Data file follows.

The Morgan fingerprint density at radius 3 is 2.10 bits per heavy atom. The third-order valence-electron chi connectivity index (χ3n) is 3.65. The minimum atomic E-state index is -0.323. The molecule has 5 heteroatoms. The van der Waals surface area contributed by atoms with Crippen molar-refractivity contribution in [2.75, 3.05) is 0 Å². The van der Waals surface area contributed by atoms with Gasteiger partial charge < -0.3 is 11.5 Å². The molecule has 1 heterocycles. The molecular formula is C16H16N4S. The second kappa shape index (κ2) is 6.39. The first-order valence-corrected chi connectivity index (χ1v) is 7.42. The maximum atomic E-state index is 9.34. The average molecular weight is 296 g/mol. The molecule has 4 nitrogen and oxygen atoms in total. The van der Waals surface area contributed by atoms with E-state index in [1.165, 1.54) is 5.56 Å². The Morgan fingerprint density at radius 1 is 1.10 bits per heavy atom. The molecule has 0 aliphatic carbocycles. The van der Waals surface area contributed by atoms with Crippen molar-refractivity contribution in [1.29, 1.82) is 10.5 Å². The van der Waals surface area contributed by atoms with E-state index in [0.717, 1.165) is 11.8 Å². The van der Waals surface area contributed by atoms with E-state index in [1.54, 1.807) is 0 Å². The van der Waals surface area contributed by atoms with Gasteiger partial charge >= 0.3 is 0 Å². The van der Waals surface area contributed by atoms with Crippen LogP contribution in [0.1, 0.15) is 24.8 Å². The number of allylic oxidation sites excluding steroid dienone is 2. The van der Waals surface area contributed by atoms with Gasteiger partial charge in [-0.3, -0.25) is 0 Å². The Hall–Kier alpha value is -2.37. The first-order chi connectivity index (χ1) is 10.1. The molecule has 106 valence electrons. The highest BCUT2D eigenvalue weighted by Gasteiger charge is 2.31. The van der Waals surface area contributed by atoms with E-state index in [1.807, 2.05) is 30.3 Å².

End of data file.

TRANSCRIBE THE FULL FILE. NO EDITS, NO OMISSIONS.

The Morgan fingerprint density at radius 3 is 2.10 bits per heavy atom. The third-order valence-electron chi connectivity index (χ3n) is 3.65. The minimum atomic E-state index is -0.323. The molecule has 5 heteroatoms. The van der Waals surface area contributed by atoms with Crippen molar-refractivity contribution in [2.75, 3.05) is 0 Å². The van der Waals surface area contributed by atoms with Gasteiger partial charge < -0.3 is 11.5 Å². The molecule has 1 heterocycles. The molecular formula is C16H16N4S. The second kappa shape index (κ2) is 6.39. The first-order valence-corrected chi connectivity index (χ1v) is 7.42. The maximum atomic E-state index is 9.34. The average molecular weight is 296 g/mol. The molecule has 4 nitrogen and oxygen atoms in total. The van der Waals surface area contributed by atoms with E-state index in [1.165, 1.54) is 5.56 Å². The Morgan fingerprint density at radius 1 is 1.10 bits per heavy atom. The molecule has 0 aliphatic carbocycles. The van der Waals surface area contributed by atoms with Crippen molar-refractivity contribution in [1.29, 1.82) is 10.5 Å². The van der Waals surface area contributed by atoms with E-state index in [0.717, 1.165) is 11.8 Å². The van der Waals surface area contributed by atoms with E-state index in [1.54, 1.807) is 0 Å². The van der Waals surface area contributed by atoms with Gasteiger partial charge >= 0.3 is 0 Å². The van der Waals surface area contributed by atoms with Crippen LogP contribution in [0.1, 0.15) is 24.8 Å². The number of allylic oxidation sites excluding steroid dienone is 2. The van der Waals surface area contributed by atoms with Gasteiger partial charge in [-0.3, -0.25) is 0 Å². The Hall–Kier alpha value is -2.37. The first-order chi connectivity index (χ1) is 10.1. The molecule has 106 valence electrons. The highest BCUT2D eigenvalue weighted by Gasteiger charge is 2.31. The van der Waals surface area contributed by atoms with E-state index in [1.807, 2.05) is 30.3 Å².